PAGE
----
Stila Founder Jeanine Lobell Is Revolutionizing the Way We Think About Beauty
In 1999, when Leonard Lauder flew out to Los Angeles to meet with Jeanine Lobell, the 35-year-old makeup artist had no intention of selling Stila. “I didn’t think it was worth enough to sell at that time. So it was just more like, When else am I going to meet Leonard Lauder?” she says. They met at the Bel-Air hotel, and Lauder peppered Lobell with questions about her fledgling business as she chain-smoked cigarettes on the balcony. A week later, the sale was made. “It was a Friday and Leonard said, ‘I don’t care what she wants, give it to her,’ ” according to Lobell.
A teenage Laura Mulleavy saw the same appeal in Lobell’s products. “Stila was it,” says the Rodarte designer. “It was very different,” she recalls of the brand’s ahead-of-its-time proposition: professional-grade colors and ultrawearable formulas in recyclable aluminum tubes and sustainable cardboard packaging. “But that sensibility and that knowledge of innovation is literally a part of Jeanine,” adds Mulleavy, now a friend and client of Lobell’s. “If it hasn’t been done, that’s what Jeanine is going to find, and that’s what she’s going to dream up.” Lobell’s latest idea is Neen, a social media–minded, subscription-based makeup card that’s poised to disrupt the industry all over again.
Having noticed a shift in the way people were buying and consuming makeup (“everybody loves tutorials”), Lobell started thinking about how to more quickly, easily, and sustainably get product into people’s hands. “I realized something about myself a long time ago, which is that I don’t need to be smarter than other people; but I need to be smarter than the problem.” The problem, as she sees it, is that while sampling boxes provide a price-accessible way to try new makeup, the waste they create is untenable, and the community aspect just isn’t there. Neen’s monthly paper card (yes, card) arrives by mail (yes, mail) and features five peel-back tabs of limited-use powders, glosses, and creams designed to be worn in complete looks or on their own. A QR code takes you to corresponding tutorials starring a ragtag crew that includes Lobell’s children, ages 19 to 30, their friends, and artists and models she has discovered through Instagram. If you like what you try, you can order the individual products, as well as an edited collection of staples, on Neen’s website. (A universal black eye pencil and a sustainable mascara tube are also in the works.) Another problem Lobell is solving for: reusable packaging that doesn’t look “like garbage” once you’ve finished the product inside. “You can throw these in the dishwasher!” she enthuses of her custom-designed silicone compacts.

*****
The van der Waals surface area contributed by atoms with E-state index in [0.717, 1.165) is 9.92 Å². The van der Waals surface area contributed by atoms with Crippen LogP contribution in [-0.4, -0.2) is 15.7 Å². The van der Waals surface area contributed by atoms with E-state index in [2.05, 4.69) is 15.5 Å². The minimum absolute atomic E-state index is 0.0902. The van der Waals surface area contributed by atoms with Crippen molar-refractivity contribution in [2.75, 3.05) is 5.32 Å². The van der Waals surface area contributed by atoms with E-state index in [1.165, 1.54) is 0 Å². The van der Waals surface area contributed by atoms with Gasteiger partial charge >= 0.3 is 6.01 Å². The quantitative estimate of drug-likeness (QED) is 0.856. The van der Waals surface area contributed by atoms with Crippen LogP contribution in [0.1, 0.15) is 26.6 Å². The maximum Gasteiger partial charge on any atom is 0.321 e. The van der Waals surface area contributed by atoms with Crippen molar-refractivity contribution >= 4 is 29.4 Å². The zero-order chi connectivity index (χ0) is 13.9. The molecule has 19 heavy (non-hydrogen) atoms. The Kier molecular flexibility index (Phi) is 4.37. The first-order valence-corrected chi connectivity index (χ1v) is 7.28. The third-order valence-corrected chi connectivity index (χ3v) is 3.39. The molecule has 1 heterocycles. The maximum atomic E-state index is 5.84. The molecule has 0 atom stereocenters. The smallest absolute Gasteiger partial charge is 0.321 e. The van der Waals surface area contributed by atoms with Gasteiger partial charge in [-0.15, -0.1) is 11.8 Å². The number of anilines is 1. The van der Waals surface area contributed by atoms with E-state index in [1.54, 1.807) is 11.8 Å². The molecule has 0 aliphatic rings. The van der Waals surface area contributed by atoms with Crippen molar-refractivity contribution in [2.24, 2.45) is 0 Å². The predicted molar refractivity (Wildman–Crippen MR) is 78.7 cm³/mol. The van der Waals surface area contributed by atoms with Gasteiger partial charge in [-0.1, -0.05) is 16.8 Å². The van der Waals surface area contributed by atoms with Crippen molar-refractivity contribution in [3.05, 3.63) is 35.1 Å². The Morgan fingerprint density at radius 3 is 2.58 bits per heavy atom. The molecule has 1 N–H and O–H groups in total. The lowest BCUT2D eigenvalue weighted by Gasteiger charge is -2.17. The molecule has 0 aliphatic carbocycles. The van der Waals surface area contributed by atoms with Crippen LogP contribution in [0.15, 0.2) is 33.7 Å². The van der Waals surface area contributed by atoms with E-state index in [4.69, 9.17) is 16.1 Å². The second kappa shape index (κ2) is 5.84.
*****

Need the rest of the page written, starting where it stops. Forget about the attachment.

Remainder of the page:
Lobell didn’t need to launch another beauty brand. “I’ve done your covers. I made a makeup line, I sold a makeup line. I already got mine, so to speak.” She also devotes much of her time these days to mentorship. “She really guides you,” says Francelle Daly, a makeup artist and the cofounder of Love+Craft+Beauty who launched her career at the Stila counter, and then as a traveling artist for the brand. But there is something personal for Lobell in this project. “I have all these Gen Z offspring and just, like, watching their world explode, honestly, with freedom. I wanted to create a really great space for everybody to be in.”
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